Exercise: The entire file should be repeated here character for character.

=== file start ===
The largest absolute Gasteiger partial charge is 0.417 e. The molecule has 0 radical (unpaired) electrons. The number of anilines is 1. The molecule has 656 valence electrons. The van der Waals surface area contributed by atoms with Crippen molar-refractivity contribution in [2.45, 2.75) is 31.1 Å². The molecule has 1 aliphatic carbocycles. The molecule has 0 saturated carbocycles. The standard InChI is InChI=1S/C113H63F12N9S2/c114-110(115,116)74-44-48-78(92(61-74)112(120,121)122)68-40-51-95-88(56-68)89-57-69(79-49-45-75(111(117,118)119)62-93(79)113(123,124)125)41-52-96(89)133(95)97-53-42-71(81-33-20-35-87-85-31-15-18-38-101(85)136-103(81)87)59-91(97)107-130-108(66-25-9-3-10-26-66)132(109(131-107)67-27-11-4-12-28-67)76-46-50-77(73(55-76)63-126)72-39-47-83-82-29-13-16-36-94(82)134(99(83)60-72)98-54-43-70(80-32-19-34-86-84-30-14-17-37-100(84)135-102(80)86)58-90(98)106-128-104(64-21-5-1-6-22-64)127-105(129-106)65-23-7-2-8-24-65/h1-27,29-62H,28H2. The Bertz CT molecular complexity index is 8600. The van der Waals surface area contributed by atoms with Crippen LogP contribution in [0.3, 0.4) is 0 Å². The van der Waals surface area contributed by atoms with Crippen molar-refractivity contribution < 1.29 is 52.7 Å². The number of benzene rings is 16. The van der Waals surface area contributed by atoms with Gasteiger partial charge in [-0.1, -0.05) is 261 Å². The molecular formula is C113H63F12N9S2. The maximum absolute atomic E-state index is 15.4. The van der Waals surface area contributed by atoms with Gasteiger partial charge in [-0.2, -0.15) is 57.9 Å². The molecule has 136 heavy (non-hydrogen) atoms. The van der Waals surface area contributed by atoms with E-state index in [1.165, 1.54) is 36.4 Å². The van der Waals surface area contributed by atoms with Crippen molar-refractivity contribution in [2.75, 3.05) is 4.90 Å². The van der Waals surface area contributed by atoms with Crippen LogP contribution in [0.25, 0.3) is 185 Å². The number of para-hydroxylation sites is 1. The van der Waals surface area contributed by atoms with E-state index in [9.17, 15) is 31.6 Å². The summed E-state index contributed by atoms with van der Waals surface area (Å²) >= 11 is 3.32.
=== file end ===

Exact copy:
The largest absolute Gasteiger partial charge is 0.417 e. The molecule has 0 radical (unpaired) electrons. The number of anilines is 1. The molecule has 656 valence electrons. The van der Waals surface area contributed by atoms with Crippen molar-refractivity contribution in [2.45, 2.75) is 31.1 Å². The molecule has 1 aliphatic carbocycles. The molecule has 0 saturated carbocycles. The standard InChI is InChI=1S/C113H63F12N9S2/c114-110(115,116)74-44-48-78(92(61-74)112(120,121)122)68-40-51-95-88(56-68)89-57-69(79-49-45-75(111(117,118)119)62-93(79)113(123,124)125)41-52-96(89)133(95)97-53-42-71(81-33-20-35-87-85-31-15-18-38-101(85)136-103(81)87)59-91(97)107-130-108(66-25-9-3-10-26-66)132(109(131-107)67-27-11-4-12-28-67)76-46-50-77(73(55-76)63-126)72-39-47-83-82-29-13-16-36-94(82)134(99(83)60-72)98-54-43-70(80-32-19-34-86-84-30-14-17-37-100(84)135-102(80)86)58-90(98)106-128-104(64-21-5-1-6-22-64)127-105(129-106)65-23-7-2-8-24-65/h1-27,29-62H,28H2. The Bertz CT molecular complexity index is 8600. The van der Waals surface area contributed by atoms with Crippen LogP contribution in [0.3, 0.4) is 0 Å². The van der Waals surface area contributed by atoms with Crippen molar-refractivity contribution < 1.29 is 52.7 Å². The number of benzene rings is 16. The van der Waals surface area contributed by atoms with Gasteiger partial charge in [-0.1, -0.05) is 261 Å². The molecular formula is C113H63F12N9S2. The maximum absolute atomic E-state index is 15.4. The van der Waals surface area contributed by atoms with Gasteiger partial charge in [-0.2, -0.15) is 57.9 Å². The molecule has 136 heavy (non-hydrogen) atoms. The van der Waals surface area contributed by atoms with E-state index in [1.165, 1.54) is 36.4 Å². The van der Waals surface area contributed by atoms with Crippen molar-refractivity contribution in [2.75, 3.05) is 4.90 Å². The van der Waals surface area contributed by atoms with Crippen LogP contribution in [0.25, 0.3) is 185 Å². The number of para-hydroxylation sites is 1. The van der Waals surface area contributed by atoms with E-state index in [9.17, 15) is 31.6 Å². The summed E-state index contributed by atoms with van der Waals surface area (Å²) >= 11 is 3.32.